As we walked the path to look over the main lagoon we had the usual little birds though we could only hear a Bullfinch and not see it. There were quite a few Meadow Pipits in the adjacent field along with a Song Thrush, Pied Wagtails and a Stonechat. Moving on we looked over Oxey Lake, the light was dismal but we could see three ducks diving in the main channel along with a Great Crested Grebe. Even with 'scopes it was awkward but by the head shape and compactness of the duck I knew they were three female Goldeneye.
Turning our attention to the lagoon in the marshy edges Teal and Wigeon grazed and Redshank picked around as well as many Lapwings. Black-tailed Godwits flew over our heads into the lagoon and on to the fields. Lesley brought my attention to four waders further right, they were all Spotted Redshanks and just as I was running through the differences to Common Redshank they flew up. In fact everything went up but we could not find the culprit though I suspect it was the local Peregrine. Most of the birds returned but not the Spotted Redshanks so we moved a little further along.
A Kingfisher flew out close from where we stopped and flew across the lagoon landing on a distant post. I picked up a smart drake Goldeneye a little way out and several Pintails, there were five Avocets and our first of at least six Greenshank. Clive pointed out some Dunlin that were quite difficult to pick out as they blended in so well with the stony patch they were on along with Turnstones.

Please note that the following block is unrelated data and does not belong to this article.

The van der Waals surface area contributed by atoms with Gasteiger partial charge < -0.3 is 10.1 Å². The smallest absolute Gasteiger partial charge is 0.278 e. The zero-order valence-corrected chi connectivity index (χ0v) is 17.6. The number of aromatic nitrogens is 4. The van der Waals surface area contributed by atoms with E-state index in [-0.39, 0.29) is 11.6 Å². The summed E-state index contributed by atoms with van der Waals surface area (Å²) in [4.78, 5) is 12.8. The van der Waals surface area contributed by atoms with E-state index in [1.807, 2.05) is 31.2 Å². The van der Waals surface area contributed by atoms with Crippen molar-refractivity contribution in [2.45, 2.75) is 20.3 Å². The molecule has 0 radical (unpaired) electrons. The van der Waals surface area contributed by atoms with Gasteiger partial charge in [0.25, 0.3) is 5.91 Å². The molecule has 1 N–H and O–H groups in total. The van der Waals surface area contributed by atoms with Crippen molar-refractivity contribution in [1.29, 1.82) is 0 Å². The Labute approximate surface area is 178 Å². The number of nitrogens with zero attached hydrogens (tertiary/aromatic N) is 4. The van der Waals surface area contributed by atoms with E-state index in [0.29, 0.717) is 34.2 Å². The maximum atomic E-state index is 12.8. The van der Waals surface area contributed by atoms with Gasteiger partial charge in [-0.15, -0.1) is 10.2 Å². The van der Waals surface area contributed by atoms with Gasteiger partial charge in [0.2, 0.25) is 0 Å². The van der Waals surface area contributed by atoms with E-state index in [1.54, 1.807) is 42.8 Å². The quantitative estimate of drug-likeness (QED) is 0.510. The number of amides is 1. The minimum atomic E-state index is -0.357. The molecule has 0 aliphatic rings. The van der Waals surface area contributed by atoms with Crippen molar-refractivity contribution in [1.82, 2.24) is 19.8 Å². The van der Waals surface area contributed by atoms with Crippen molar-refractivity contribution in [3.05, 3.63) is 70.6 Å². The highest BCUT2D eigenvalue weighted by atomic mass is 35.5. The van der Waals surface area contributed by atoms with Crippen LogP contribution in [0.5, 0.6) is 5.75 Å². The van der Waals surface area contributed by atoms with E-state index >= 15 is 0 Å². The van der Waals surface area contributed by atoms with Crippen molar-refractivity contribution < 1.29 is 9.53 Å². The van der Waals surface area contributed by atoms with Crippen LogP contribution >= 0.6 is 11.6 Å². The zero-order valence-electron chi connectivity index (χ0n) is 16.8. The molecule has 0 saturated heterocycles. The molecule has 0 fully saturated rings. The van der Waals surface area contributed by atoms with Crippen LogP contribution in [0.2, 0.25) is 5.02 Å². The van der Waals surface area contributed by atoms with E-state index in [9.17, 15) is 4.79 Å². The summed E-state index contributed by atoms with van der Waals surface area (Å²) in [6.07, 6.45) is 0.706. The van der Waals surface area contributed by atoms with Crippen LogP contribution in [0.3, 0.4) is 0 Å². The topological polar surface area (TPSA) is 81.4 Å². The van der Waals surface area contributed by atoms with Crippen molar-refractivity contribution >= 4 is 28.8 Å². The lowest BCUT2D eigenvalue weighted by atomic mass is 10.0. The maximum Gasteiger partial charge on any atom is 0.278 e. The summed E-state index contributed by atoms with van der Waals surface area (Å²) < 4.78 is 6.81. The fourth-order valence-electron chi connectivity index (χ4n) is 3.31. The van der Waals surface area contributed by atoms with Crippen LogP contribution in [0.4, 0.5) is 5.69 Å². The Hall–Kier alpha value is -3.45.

|Avocet from Two Owls photo archive © Nick Hull|
Looking out into the Solent we saw several Great Crested Grebes and one splendid Black-necked Grebe. I looked over the bank for the Peregrine that regularly sits out here and I was not disappointed with a female preening and though distant we had nice views. Back into the lagoon we added a few more to the wildfowl list with Gadwall, Tufted duck, Shelduck and a female Red-breasted Merganser.
We were now at the end of the lagoon wall and I mentioned that Dartford Warbler is sometimes seen here and one popped up and flew across to a gorse bush giving an all to short view. We walked the footpath from the boat yard to Normandy Lane when we heard Song Thrush singing and stood to watch it in the tree. I turned round to see a Firecrest sat out next to me, what a delightful surprise and a great end to our walk.